The market reforms over the past 30 years as created huge quantities of wealth within China, although prosperity has not been evenly shared either across the provinces or up-and-down the rungs of society.  Corruption remains an anchor around the neck of both the economic and the political systems in China.  Difficult questions are necessarily being raised by the Bo scandal about the legitimacy and effectiveness of the Communist Party as stewards of China’s future.
Is China ready for its own version of Glasnost?
In the end, the Soviet system was unable to withstand the forces that were unleashed by the quest for transparency and accountability.  Decades later, the Russia state that succeeded it is still wrestling ineffectively with these same issues, as well as an economy that has been liberalized only incompletely and half-heartedly.
By ejecting Bo from the Communist Party, Chinese leaders are taking a stand, specifically against Bo as particularly egregious example of criminality among public officials, but also generally against the uncertainty that has mounted in recent weeks over the selection of the next generation of Chinese leaders.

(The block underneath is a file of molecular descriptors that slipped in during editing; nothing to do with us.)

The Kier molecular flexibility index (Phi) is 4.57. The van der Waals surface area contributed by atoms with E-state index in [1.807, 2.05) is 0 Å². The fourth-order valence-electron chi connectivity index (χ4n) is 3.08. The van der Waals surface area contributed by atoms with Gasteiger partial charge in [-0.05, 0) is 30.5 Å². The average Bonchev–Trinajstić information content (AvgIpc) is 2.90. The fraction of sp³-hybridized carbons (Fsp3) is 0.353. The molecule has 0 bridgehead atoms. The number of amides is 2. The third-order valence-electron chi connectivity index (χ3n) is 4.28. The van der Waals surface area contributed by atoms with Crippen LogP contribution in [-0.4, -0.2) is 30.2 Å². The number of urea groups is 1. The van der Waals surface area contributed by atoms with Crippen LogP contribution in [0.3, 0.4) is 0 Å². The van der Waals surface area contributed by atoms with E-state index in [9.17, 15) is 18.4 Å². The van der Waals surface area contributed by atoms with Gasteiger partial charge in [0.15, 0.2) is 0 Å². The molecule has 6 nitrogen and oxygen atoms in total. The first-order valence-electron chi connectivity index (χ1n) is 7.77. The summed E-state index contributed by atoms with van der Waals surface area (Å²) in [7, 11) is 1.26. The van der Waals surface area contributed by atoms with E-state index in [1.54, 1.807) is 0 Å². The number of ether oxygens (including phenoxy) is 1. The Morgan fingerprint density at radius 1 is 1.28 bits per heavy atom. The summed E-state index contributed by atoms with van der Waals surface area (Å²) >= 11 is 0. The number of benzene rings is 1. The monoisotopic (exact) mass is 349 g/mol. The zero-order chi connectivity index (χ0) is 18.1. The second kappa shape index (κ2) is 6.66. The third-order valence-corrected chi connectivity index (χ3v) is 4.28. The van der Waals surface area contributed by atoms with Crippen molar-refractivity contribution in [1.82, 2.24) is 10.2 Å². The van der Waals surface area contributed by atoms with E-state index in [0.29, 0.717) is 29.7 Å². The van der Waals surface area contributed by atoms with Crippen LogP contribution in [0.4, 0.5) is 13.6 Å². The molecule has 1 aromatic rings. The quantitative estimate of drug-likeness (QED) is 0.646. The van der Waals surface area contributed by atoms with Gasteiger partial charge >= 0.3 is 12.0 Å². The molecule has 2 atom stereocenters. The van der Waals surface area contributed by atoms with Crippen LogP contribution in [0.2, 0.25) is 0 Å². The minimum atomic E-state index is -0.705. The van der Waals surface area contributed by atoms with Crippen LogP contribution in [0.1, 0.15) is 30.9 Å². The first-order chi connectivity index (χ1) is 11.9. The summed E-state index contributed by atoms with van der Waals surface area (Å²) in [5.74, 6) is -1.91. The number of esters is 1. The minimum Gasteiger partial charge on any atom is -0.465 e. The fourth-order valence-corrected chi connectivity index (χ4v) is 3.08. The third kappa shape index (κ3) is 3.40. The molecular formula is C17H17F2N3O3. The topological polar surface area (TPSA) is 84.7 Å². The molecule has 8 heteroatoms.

In the years to come, much will be demanded of the Chinese political system, as it attempts to reconcile conflicting demands, both internal and external.  Bo’s trial and the Party Congress in November will attempt to promote a picture of unity and certainty that will enable the newly anointed leaders to start their terms in offices as effectively as possible.  Only by addressing the underlying issues of corruption and lack of popular accountability, however, can that effectiveness be maintained.
The writer is a commentator who divides his time between the United Kingdom and Southern California. He has appeared on CNN, CNBC, BBC and Sky News, and has been featured in The New York Times, The Wall Street Journal, The Washington Post, The Financial Times and The Economist.